Wednesday, June 30, 2010


This is my cycling blog, so only the cycling portion of our two weeks in Suches, Georgia will be recounted. However, kids and grandkids joined us for a week of other fun. We continued our hiking of the Appalachian Trail and perhaps next year will complete the State of Georgia portion.
You will soon hear Phil Liggett and Paul Sherwen say, sometime during the next three weeks, that the first day (of Le Tour de France) in the mountains is amajor leg adjustment even for the pros, in leaving flat or rolling hills and cycling mountains. This is very true, and even though Brasstown Bald is always the "big" objective, I always take a few days of lesser climbs before tackling it.
We again stayed at our favorite site, High Valley Resort, so on the first morning I left the cabin and within five minutes began the climb of Woody Gap (from the north, or easy side). Ten minutes later came the 5.3 mile descent and the transition over to Turner's Corner, followed by the 8 or so mile climb up Neel's Gap, a nice descent, and the 3.2 mile climb up Wolf Pen Gap. This totalled 34 miles, just shy of 4,000 feet of climb, and a good warm-up.
What I found out on this practice run is that my sinuses were not working properly, my legs took an abnormally long time to go from "rolling" to "climbing," and I used too much braking on the curves.
The next foray had Marilane drive me to the top of Jack's Gap (coincidentally the beginning of the Brasstown Bald climb), and I began with a downhill, followed by Unicoi Gap, a modest climb and great downhill, and a transition over to the Russell Scenic Highway (Hogpen Gap). This is a long, steep climb and took a lot out of me. Plus, while the downhill gave me some great speed, a lot of transition miles had to be churned out before coming to the turn to Wolf Pen Gap. The day's total came to 44.8 miles and 5344 feet of climb.
The next day I took it easy and just went up to Wolf Pen and back, 14 miles and 1602 feet of climb. The day following, still taking it easy, I did the three gaps in the other direction. Four days of riding, all of which included Wolf Pen Gap.
My next riding day took me north of Suches to Skeenah Gap. In all, 50.7 miles and 4788 feet of climb. But it was a clockwise loop, and to return to the cabin, I again came by way of Wolf Pen. By now, my descending had improved quite a bit. Two days later, the time had come to challenge Brasstown Bald.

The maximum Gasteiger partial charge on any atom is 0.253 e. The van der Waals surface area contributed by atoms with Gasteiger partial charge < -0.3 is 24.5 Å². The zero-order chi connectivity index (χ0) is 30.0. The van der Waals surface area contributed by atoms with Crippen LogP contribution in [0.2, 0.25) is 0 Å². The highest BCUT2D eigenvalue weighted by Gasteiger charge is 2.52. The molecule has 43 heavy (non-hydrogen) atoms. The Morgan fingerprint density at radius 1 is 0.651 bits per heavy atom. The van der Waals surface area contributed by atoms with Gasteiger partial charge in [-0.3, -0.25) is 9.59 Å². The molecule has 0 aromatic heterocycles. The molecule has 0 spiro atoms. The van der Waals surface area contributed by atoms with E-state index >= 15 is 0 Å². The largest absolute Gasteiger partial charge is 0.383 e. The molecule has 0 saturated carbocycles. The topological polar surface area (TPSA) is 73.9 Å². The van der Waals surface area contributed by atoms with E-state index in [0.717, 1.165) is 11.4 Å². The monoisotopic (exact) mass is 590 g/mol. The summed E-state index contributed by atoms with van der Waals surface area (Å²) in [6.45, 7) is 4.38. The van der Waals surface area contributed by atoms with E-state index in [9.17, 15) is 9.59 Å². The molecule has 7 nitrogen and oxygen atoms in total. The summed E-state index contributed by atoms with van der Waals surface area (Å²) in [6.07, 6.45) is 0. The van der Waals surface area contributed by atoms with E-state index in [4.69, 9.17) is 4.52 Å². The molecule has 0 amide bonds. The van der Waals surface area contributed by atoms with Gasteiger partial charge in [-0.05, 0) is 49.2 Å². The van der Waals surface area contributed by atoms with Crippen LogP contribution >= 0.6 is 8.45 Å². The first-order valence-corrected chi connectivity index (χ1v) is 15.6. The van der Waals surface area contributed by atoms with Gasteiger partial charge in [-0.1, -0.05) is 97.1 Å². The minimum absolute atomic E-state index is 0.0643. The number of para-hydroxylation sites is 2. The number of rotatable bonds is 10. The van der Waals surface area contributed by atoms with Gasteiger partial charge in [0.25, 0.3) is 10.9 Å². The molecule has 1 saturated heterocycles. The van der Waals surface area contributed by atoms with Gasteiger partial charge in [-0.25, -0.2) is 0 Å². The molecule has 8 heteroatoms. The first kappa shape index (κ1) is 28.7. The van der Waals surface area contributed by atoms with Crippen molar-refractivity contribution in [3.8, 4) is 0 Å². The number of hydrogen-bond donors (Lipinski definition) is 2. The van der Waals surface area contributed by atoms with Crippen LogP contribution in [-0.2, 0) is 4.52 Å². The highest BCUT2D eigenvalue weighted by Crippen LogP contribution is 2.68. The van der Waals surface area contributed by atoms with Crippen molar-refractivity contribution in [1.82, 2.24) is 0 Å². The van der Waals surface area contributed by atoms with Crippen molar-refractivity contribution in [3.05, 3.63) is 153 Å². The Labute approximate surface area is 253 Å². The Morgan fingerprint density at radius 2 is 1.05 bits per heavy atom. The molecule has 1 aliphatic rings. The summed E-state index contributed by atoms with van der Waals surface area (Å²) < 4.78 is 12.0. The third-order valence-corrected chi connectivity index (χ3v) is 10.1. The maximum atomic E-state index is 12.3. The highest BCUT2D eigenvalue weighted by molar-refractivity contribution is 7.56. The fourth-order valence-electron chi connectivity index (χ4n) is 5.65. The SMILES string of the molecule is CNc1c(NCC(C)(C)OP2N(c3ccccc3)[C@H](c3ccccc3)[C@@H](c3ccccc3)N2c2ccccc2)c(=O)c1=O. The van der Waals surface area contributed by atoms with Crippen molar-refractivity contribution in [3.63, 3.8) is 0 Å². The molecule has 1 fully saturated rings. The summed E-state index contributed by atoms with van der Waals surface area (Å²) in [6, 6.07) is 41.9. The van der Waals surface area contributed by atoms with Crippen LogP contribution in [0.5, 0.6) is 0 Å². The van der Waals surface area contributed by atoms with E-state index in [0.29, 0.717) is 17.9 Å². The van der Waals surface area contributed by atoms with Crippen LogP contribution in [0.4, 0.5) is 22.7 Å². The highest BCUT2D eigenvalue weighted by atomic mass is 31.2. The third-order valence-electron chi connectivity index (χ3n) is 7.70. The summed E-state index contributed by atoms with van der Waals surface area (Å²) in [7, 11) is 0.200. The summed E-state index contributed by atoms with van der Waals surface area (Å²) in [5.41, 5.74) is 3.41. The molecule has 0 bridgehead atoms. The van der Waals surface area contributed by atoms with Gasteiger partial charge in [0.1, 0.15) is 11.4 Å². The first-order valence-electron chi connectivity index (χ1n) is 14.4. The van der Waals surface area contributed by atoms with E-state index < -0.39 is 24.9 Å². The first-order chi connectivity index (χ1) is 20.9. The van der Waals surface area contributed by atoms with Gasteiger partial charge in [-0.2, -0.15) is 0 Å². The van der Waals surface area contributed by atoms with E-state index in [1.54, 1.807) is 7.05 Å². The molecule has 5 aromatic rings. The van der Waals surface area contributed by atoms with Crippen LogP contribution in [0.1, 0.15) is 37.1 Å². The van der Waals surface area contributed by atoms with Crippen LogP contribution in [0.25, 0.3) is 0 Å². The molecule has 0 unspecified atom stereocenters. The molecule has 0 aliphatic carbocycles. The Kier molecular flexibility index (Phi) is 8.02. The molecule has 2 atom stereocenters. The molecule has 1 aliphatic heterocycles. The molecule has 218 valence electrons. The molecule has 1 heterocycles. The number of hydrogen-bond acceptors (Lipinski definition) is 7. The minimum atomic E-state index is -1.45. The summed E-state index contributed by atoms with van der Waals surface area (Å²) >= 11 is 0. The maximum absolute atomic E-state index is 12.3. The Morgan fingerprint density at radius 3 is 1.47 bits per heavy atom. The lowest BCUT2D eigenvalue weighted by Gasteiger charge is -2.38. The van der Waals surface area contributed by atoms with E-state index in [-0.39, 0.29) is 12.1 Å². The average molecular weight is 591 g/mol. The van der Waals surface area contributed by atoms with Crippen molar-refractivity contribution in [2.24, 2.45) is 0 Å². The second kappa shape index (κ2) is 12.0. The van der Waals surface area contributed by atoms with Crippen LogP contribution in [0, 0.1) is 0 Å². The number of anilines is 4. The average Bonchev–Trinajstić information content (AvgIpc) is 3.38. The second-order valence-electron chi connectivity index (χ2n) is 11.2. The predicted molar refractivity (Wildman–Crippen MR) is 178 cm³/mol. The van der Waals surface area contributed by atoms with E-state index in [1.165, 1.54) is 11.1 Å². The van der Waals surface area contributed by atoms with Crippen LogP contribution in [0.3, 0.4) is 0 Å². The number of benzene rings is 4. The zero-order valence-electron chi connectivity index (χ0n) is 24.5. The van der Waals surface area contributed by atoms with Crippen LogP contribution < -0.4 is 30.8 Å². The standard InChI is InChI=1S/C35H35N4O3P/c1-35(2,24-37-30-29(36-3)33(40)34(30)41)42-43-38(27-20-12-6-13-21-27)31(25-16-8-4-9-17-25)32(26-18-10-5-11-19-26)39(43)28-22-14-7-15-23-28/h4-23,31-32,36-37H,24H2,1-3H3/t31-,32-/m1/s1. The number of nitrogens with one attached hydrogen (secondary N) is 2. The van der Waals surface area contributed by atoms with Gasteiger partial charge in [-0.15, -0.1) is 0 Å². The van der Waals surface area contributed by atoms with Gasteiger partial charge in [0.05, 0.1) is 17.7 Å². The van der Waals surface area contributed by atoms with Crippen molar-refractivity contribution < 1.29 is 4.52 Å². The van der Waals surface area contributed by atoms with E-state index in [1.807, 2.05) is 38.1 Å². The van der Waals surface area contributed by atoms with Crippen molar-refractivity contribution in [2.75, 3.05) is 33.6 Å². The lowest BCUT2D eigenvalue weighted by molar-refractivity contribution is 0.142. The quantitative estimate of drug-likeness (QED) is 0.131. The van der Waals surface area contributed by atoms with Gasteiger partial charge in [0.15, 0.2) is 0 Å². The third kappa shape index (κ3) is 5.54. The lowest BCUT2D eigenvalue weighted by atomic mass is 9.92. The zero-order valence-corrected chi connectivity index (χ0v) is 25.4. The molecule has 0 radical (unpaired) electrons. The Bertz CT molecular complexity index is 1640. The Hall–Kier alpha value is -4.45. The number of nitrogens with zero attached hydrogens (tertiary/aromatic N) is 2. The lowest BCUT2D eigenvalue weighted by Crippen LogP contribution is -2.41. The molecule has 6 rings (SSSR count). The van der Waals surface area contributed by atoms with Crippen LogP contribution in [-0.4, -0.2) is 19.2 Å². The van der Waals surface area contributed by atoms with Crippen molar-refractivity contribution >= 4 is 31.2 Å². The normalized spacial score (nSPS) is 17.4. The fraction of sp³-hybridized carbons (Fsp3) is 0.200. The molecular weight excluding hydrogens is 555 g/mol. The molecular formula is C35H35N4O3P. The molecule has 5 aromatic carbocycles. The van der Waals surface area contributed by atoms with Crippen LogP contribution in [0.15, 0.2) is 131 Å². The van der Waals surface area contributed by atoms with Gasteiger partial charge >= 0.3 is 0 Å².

Since it is about 25 miles away, some coordinating needed to be done. I left the cabin on my bike, up and over Wolf Pen and another five miles. Son Kurt drove the car, picked me up roadside, and drove the remaining 10 miles (up Jack's Gap) to the base. Because I had warmed up for an hour, it didn't take but a few minutes before beginning the climb.
B'town starts you off with a 16% max, 13% overall, ramp of about a quarter mile, then the steepness lessens, but rarely did I see single digits on my computer. Somewhere around a mile, the Garmin (thus the road) jumped to 18% for a short while, 16% overall, then a short respite, then "the wall" so named because it comes in around 24% (this # is open to debate). Twenty yards from topping this ramp I had to stop and let my heart rate and breathing recover. Within 90 seconds I remounted the bike and easily, if slowly, covered the distance and continued the climb. I noticed single digits and dropped a few gears for a while, but two more ramps in the teens needed attending before the parking lot came into view. Total time for 2.4 miles: 32 minutes, 20 seconds. Total time to return to the bottom: 4 minutes, 54 seconds. The wheel rims were very, very hot to the touch.
Brasstown should have been my last ride, but Kurt and Nic had a late flight, so starting at 8am Sunday I did the familiar three gap ride. Ah, but fate had just a tad excitement in store. Coming to the Wolf Pen Gap turn off of Neel's Gap, I noticed a banner on the corner indicating the Georgia Cup. Oh s**t! I was now on a bike race course!!
Hey! I had to get home and showered. I made about a mile of climbing before I saw the lead vehicle, lights flashing. About 50 yards behind was a single rider, the leader. It took another 3 or 4 minutes before the second rider came past, and another 5 minutes before a pack of five riders. By now, I only had a short way to go the top. Other riders came past, Moose waving at each but receiving no response. Moose is the stuffed animal attached to my Camelbak.
All the while, I kept tabs on riders behind, and when getting to the top and not seeing any within 100 yards (where a turn prevented further distance sighting), I plunged down the other side. Given the many times I had done this recently, I must admit, I took the curves beautifully and without braking and pedaling out of the corners. I even had to wave the car and motorcycle in front of me to speed it up. Alas, one of the earlier cyclists had a misfortune coming out of one of the turns and needed medical attention, plus having a vehicle in the road. I slowed a bit, and then could see in my mirror a real racer coming. I sat up and let him pass before again tucking and pedaling.
This was a two mile downhill and four miles of rolling before arriving at the cabin. Only one other racer passed me, but truthfully, only the ones who were out of gas were behind anyhow. Because I saw an on-time arrival when topping Neel's Gap, and actually arrived ten minutes early, I guess being on the course and scorching the downhill accounted for the whole ten minutes. My legs felt like jelly, and agreed with me.
Climbing now takes a back seat, as only six weeks away are the Texas State Time Trial Championships. Stay tuned.

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